Earlier in 2019, the Department of Health and Human Services’ Office for Civil Rights (OCR) revealed that one of the main focuses of HIPAA enforcement in 2019 would be HIPAA right of access failures, including untimely responses to access requests and overcharging for copies of medical data.
The HIPAA right of access permits patients to obtain copies of their medical records on request. HIPAA-covered entities must honor those requests and provide patients with access to PHI or copies of health data contained in a ‘designated record set’ within 30 days of the request being registered. A covered entity is allowed to charge a reasonable, cost-based fee for supplying a copy of the individual’s PHI, which can include the cost of certain labor, supplies and post costs.
HIPAA-covered groups that do not provide copies of records in a reasonable time frame or charge excessive amounts for supplying a copy of a patient’s PHI are in violation of the HIPAA Privacy Rule – See 45 CFR 164.501. Such breaches can result in a sizable financial penalty.
This week, OCR has revealed that the first settlement has been agreed with a HIPAA-covered entity under the new right of access initiative. Bayfront Health St. Petersburg, a 480-bed hospital in St. Petersburg, FL, has committed to paying OCR $85,000 to settle the case.
OCR kicked off an investigation into a possible HIPAA violation at Bayfront Health after receipt of a complaint from a patient on August 14, 2018. The patient alleged that she had asked for fetal heart monitor records from Bayfront Health St. Petersburg in October 2017. At the time of the complaint, 9 months following her request being made, she had still not been given a full copy of her records.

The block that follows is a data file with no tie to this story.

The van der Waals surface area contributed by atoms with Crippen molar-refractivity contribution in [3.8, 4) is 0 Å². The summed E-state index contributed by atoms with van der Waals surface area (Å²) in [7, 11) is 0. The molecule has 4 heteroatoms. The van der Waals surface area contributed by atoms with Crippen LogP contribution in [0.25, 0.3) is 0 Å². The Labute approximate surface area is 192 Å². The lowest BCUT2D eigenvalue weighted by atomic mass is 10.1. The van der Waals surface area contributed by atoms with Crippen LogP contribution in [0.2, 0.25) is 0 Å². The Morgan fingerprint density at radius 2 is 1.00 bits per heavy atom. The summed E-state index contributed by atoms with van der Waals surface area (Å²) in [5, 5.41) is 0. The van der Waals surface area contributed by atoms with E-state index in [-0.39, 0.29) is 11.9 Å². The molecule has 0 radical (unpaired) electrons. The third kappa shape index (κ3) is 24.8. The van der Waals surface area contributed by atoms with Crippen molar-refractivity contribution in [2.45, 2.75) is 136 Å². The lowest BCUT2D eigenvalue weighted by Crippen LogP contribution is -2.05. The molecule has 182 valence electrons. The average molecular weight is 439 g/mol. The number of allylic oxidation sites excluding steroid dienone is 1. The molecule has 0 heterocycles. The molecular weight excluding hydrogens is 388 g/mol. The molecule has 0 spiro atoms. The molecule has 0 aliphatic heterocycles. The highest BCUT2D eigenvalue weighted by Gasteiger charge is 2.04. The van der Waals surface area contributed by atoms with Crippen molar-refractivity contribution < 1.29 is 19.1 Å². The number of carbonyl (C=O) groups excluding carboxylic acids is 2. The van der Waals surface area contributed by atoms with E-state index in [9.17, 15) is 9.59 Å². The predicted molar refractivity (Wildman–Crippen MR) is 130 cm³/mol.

OCR said that the patient submitted the request on October 18, 2017 and was told by Bayfront Health that the records could not be located. Two further requests were submitted to Bayfront Health by the patient’s counsel on January 2, 2018 and February 12, 2018. In March 2018, Bayfront Health provided an incomplete set of records and a complete reply was only received on August 23, 2018. The patient’s counsel shared the records with the patient, but it took the intervention of OCR for the fetal heart monitor records to be given to the patient. Those records were given directly to the patient on February 7, 2019.
OCR ruled that the failure to provide access to the patient’s designated record set was a clear breach of 45 C.F.R. § 164.524 and that the HIPAA violation warranted a sizable fine.
OCR Director Roger Severino said: “Providing patients with their health information not only lowers costs and leads to better health outcomes, it’s the law. We aim to hold the health care industry accountable for ignoring peoples’ rights to access their medical records and those of their kids.”
Along with the financial penalty, Bayfront Health has agreed to configure a corrective action plan and will be monitored by OCR for the following 1 year.
The latest enforcement measures – OCR’s third of 2019 – is the first action against a HIPAA-covered entity for a breach of the HIPAA right of access under the new scheme, but it is not the first time that OCR has issued a fine for such a breach. In 2011, Cignet Health of Prince George’s County was issued with a civil monetary fine of $4,300,000 for not giving patients access to their medical data.